There has been significant improvement in ADC treatment choice in recent years thanks to the identification of targetable mutations that lead to oncogenesis, known as driver mutations. These are more frequent among non-smokers and younger patients and confer a clear survival benefit when treated with targeted therapies (5–7). Genetic alterations and their products can be identified through various techniques including immunohistochemistry (IHC), fluorescence in situ hybridization (FISH) and NGS. For ADCs, the most common therapeutic targets are EGFR and BRAF mutations, ALK and ROS1 rearrangements, with others such as MET, RET, NTRK, HER2 showing various degrees of response in clinical trials (8–10). In a comprehensive NGS-based genomic study of 10,472 advanced lung ADC patients, over 40% of cancers had druggable alterations (11). Today, the number of these targets analyzable by NGS is ever-growing. SqCC represents 30% of NSCLC worldwide (12). Less evidence is currently available on genetic targets in SqCC.
This review will focus on genomic profiling and targeted treatments in SqCC.
SqCC and the Emerging Evidence and Hurdles of NGS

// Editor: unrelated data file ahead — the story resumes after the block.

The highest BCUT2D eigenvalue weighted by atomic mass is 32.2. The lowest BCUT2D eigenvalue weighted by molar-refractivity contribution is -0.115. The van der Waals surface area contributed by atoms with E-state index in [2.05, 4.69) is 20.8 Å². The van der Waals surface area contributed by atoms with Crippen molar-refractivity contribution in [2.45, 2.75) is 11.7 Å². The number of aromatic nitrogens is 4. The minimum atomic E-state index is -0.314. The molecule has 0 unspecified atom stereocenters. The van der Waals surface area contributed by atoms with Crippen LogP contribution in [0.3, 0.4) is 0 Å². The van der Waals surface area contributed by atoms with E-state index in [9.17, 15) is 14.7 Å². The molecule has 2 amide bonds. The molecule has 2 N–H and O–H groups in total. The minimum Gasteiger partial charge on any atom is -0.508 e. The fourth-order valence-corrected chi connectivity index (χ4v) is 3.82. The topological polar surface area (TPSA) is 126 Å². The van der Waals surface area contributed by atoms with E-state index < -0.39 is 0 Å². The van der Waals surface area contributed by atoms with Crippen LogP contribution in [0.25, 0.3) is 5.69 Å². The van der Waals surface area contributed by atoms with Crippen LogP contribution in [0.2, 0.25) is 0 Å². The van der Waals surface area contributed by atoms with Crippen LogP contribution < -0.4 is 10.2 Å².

SqCC offers a very different picture. It is a disease found mostly among smokers and carries a high rate of mutations (13). This raises two important problems: identifying driver mutations and finding those of clinical relevance. As mentioned, the emergence of NGS has changed the landscape of precision medicine, in particular in lung cancer (14–16). Large-scale genomic analyses such as The Cancer Genome Atlas have collected data on many tumor types and allowed the identification of frequent gene alterations, although their role and potential for targeted therapy remain unknown (17). As shown by Schwaederle et al. squamous histotypes arising in different anatomical sites feature the existence of genomic patterns for the so called “squamousness.” Through an NGS approach, the authors identified frequent mutations in TP53 (64.5% of analyzed patients), PIK3CA (28.5%), CDKN2A (24.4%), SOX2 (17.7%), and CCND1 (15.8%) (18). Given its incidence, the amplification of the transcription factor SOX2 is particularly interesting. Chromosome 3q amplification, represents the most common genomic aberration that plays a role in the evolution of pre-invasive SqCC. SOX2 is a “lineage-survival oncogene” and its activity promotes the differentiation into and proliferation of squamous cells instead of a loss of cellular differentiation. Interestingly, the transcription factor SOX2 is the predominant downstream target of the EGFR signaling pathway and plays a major role in self-renewal, growth, and expansion of cell populations. In light of the complex actions of SOX2 in regulating normal and tumor cell development, the elucidation of SOX2-dependent pathways may identify new therapeutic vulnerabilities in lung cancer. However, because of their lack of small molecule binding pockets, transcription factors are currently an example of “undruggable targets.”